In advanced avionics aircraft, proper automation management also requires a thorough understanding of how the autopilot interacts with the other systems. For example, with some autopilots, changing the navigation source on the e-HSI from GPS to LOC or VOR while the autopilot is engaged in NAV (course tracking mode) causes the autopilot’s NAV mode to disengage. The autopilot’s lateral control will default to ROL (wing level) until the pilot takes action to reengage the NAV mode to track the desired navigation source.

Risk Management

Risk management is the last of the three flight management skills needed for mastery of the glass flight deck aircraft. The enhanced situational awareness and automation capabilities offered by a glass flight deck airplane vastly expand its safety and utility, especially for personal transportation use. At the same time, there is some risk that lighter workloads could lead to complacency.

Humans are characteristically poor monitors of automated systems. When asked to passively monitor an automated system for faults, abnormalities, or other infrequent events, humans perform poorly. The more reliable the system, the poorer the human performance. For example, the pilot only monitors a backup alert system, rather than the situation that the alert system is designed to safeguard. It is a paradox of automation that technically advanced avionics can both increase and decrease pilot awareness.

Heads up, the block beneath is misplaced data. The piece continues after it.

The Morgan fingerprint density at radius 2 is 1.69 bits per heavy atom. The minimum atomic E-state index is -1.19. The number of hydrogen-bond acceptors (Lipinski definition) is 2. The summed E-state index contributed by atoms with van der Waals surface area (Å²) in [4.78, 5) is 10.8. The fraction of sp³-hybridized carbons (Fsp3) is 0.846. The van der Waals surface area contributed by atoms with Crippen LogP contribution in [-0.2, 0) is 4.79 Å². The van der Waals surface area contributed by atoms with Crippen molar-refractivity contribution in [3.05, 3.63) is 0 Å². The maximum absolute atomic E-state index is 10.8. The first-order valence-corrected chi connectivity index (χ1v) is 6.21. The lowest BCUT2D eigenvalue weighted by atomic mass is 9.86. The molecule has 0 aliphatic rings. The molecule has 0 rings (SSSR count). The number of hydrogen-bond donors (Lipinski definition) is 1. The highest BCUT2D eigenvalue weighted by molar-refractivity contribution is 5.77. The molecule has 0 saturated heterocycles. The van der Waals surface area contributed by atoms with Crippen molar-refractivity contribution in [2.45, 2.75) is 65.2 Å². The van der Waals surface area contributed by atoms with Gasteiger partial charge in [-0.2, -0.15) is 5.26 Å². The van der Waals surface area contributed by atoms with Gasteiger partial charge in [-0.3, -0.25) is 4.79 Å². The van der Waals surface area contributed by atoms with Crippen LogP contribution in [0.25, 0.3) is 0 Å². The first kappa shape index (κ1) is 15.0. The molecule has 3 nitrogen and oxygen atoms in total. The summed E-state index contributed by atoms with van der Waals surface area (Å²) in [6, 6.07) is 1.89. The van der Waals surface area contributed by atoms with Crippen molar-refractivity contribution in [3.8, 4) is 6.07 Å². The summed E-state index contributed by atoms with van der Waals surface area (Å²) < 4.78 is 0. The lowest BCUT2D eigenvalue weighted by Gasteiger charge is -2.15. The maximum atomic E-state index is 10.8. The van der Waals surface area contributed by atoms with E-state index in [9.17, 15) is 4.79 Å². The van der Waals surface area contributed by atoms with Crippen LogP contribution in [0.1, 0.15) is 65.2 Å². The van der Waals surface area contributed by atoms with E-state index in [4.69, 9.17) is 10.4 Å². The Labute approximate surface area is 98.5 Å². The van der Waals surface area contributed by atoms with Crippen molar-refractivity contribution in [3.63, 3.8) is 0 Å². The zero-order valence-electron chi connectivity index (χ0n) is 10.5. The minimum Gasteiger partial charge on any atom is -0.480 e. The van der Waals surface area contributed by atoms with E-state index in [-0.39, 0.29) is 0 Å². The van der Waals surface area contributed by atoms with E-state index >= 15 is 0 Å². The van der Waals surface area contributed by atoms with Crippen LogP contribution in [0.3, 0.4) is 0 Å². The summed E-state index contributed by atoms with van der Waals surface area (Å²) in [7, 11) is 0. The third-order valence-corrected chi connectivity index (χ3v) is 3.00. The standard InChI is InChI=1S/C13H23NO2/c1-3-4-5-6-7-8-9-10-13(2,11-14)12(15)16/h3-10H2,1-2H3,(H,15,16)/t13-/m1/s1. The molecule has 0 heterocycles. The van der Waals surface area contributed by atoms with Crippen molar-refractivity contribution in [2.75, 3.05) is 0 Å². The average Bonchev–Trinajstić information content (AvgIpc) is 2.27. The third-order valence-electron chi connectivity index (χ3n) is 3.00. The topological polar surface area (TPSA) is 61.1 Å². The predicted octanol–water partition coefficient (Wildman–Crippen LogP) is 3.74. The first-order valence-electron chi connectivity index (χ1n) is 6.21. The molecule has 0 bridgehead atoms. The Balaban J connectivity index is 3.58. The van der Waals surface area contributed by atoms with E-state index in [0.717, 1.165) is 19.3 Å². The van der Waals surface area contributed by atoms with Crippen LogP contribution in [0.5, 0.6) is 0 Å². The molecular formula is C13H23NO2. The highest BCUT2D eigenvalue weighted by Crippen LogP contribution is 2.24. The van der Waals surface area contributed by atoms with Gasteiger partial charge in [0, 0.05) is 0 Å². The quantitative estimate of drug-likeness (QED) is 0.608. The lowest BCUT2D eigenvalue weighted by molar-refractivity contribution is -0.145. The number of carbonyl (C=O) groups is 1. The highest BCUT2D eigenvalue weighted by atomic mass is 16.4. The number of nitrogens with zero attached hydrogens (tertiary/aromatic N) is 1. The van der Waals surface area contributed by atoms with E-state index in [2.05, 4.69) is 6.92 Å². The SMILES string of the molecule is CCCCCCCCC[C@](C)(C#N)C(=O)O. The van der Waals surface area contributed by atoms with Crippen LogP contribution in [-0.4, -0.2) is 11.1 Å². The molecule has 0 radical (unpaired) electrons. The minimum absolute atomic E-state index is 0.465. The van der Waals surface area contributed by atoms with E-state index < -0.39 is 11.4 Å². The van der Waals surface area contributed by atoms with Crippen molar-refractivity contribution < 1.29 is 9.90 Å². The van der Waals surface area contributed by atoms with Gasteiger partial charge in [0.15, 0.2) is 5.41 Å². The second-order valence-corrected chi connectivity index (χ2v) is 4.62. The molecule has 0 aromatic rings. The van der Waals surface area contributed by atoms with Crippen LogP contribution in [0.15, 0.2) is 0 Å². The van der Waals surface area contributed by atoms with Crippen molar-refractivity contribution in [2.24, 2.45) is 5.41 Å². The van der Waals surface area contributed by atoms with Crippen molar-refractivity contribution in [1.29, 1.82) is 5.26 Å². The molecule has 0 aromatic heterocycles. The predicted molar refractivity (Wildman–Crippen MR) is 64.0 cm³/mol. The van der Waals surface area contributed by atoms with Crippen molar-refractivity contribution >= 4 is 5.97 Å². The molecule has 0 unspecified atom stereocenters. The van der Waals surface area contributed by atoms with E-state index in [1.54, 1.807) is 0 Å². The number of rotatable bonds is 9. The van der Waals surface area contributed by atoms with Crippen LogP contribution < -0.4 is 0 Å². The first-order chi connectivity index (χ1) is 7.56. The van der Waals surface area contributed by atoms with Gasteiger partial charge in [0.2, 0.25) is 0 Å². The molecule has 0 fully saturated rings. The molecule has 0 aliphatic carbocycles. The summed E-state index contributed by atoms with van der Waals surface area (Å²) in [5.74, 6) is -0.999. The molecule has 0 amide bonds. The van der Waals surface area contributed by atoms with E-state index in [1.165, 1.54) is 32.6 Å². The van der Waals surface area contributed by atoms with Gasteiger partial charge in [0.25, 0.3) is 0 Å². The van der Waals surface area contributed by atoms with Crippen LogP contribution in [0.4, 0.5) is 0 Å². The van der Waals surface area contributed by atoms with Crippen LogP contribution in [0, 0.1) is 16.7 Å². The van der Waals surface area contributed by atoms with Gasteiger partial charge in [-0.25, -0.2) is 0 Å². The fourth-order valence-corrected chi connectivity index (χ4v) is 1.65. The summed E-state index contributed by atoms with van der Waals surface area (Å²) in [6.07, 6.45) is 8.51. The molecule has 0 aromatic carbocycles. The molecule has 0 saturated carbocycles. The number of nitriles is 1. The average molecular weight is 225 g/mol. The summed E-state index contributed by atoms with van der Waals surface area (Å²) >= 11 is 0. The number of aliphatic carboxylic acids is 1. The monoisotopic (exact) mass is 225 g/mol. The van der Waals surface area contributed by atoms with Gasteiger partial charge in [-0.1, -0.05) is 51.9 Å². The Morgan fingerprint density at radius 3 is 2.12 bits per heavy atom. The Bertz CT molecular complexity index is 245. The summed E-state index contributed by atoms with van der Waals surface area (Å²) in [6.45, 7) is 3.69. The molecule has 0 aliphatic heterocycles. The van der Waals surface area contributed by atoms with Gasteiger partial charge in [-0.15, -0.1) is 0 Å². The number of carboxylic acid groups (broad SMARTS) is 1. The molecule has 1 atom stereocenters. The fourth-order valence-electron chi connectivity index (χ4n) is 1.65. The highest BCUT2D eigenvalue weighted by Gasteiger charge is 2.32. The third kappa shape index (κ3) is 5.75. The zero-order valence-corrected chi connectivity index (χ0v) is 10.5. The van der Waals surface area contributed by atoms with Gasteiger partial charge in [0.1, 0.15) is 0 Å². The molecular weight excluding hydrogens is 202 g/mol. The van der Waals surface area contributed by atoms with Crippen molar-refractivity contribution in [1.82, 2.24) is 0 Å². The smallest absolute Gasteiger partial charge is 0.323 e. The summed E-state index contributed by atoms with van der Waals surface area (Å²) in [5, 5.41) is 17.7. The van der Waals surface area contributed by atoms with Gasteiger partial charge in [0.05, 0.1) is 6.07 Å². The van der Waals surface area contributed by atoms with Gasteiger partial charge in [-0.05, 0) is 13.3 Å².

It is important to remember that EFDs do not replace basic flight knowledge and skills. They are a tool for improving flight safety. Risk increases when the pilot believes the gadgets compensate for lack of skill and knowledge. It is especially important to recognize there are limits to what the electronic systems in any light GA aircraft can do. Being PIC requires sound ADM, which sometimes means saying “no” to a flight.

Risk is also increased when the pilot fails to monitor the systems. By failing to monitor the systems and failing to check the results of the processes, the pilot becomes detached from the aircraft operation and slides into the complacent role of passenger in command. Complacency led to tragedy in a 1999 aircraft accident.

In Colombia, a multi-engine aircraft crewed with two pilots struck the face of the Andes Mountains. Examination of their FMS revealed they entered a waypoint into the FMS incorrectly by one degree resulting in a flight path taking them to a point 60 NM off their intended course. The pilots were equipped with the proper charts, their route was posted on the charts, and they had a paper navigation log indicating the direction of each leg. They had all the tools to manage and monitor their flight, but instead allowed the automation to fly and manage itself. The system did exactly what it was programmed to do; it flew on a programmed course into a mountain resulting in multiple deaths. The pilots simply failed to manage the system and inherently created their own hazard. Although this hazard was self-induced, what is notable is the risk the pilots created through their own inattention. By failing to evaluate each turn made at the direction of automation, the pilots maximized risk instead of minimizing it. In this case, a totally avoidable accident become a tragedy through simple pilot error and complacency.

For the GA pilot transitioning to automated systems, it is helpful to note that all human activity involving technical devices entails some element of risk. Knowledge, experience, and mission requirements tilt the odds in favor of safe and successful flights. The advanced avionics aircraft offers many new capabilities and simplifies the basic flying tasks, but only if the pilot is properly trained and all the equipment is working as advertised.